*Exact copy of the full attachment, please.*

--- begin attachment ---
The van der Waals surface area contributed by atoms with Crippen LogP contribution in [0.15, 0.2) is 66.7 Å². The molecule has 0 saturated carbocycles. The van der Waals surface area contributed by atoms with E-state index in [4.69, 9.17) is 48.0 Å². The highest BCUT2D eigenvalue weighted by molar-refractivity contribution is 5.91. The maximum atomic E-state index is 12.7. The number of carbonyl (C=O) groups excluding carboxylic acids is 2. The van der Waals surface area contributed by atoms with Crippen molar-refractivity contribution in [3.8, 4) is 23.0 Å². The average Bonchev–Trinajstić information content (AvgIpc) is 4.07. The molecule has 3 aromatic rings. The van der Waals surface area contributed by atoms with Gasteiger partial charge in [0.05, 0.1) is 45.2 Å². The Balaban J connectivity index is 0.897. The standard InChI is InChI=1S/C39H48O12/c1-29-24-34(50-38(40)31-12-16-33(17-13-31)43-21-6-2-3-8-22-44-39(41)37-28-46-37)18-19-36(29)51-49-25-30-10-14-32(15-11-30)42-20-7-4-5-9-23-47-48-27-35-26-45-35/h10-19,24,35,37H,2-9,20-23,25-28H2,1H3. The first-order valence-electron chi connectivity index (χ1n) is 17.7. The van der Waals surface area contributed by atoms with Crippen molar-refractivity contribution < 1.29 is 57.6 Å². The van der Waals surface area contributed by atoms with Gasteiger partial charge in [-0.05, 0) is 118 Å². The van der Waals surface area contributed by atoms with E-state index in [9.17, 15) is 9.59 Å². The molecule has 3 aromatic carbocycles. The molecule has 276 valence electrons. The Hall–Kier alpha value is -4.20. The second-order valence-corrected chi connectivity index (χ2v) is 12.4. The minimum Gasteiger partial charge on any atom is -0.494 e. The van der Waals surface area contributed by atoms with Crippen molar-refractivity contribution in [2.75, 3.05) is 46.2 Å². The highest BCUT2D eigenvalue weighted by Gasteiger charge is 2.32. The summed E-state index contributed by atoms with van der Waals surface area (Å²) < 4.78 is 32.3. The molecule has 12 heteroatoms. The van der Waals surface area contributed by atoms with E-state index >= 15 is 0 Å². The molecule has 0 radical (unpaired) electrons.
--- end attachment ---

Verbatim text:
The van der Waals surface area contributed by atoms with Crippen LogP contribution in [0.15, 0.2) is 66.7 Å². The molecule has 0 saturated carbocycles. The van der Waals surface area contributed by atoms with E-state index in [4.69, 9.17) is 48.0 Å². The highest BCUT2D eigenvalue weighted by molar-refractivity contribution is 5.91. The maximum atomic E-state index is 12.7. The number of carbonyl (C=O) groups excluding carboxylic acids is 2. The van der Waals surface area contributed by atoms with Crippen molar-refractivity contribution in [3.8, 4) is 23.0 Å². The average Bonchev–Trinajstić information content (AvgIpc) is 4.07. The molecule has 3 aromatic rings. The van der Waals surface area contributed by atoms with Gasteiger partial charge in [0.05, 0.1) is 45.2 Å². The Balaban J connectivity index is 0.897. The standard InChI is InChI=1S/C39H48O12/c1-29-24-34(50-38(40)31-12-16-33(17-13-31)43-21-6-2-3-8-22-44-39(41)37-28-46-37)18-19-36(29)51-49-25-30-10-14-32(15-11-30)42-20-7-4-5-9-23-47-48-27-35-26-45-35/h10-19,24,35,37H,2-9,20-23,25-28H2,1H3. The first-order valence-electron chi connectivity index (χ1n) is 17.7. The van der Waals surface area contributed by atoms with Crippen molar-refractivity contribution < 1.29 is 57.6 Å². The van der Waals surface area contributed by atoms with Gasteiger partial charge in [-0.05, 0) is 118 Å². The van der Waals surface area contributed by atoms with E-state index in [9.17, 15) is 9.59 Å². The molecule has 3 aromatic carbocycles. The molecule has 276 valence electrons. The Hall–Kier alpha value is -4.20. The second-order valence-corrected chi connectivity index (χ2v) is 12.4. The minimum Gasteiger partial charge on any atom is -0.494 e. The van der Waals surface area contributed by atoms with Crippen molar-refractivity contribution in [2.75, 3.05) is 46.2 Å². The highest BCUT2D eigenvalue weighted by Gasteiger charge is 2.32. The summed E-state index contributed by atoms with van der Waals surface area (Å²) < 4.78 is 32.3. The molecule has 12 heteroatoms. The van der Waals surface area contributed by atoms with E-state index >= 15 is 0 Å². The molecule has 0 radical (unpaired) electrons.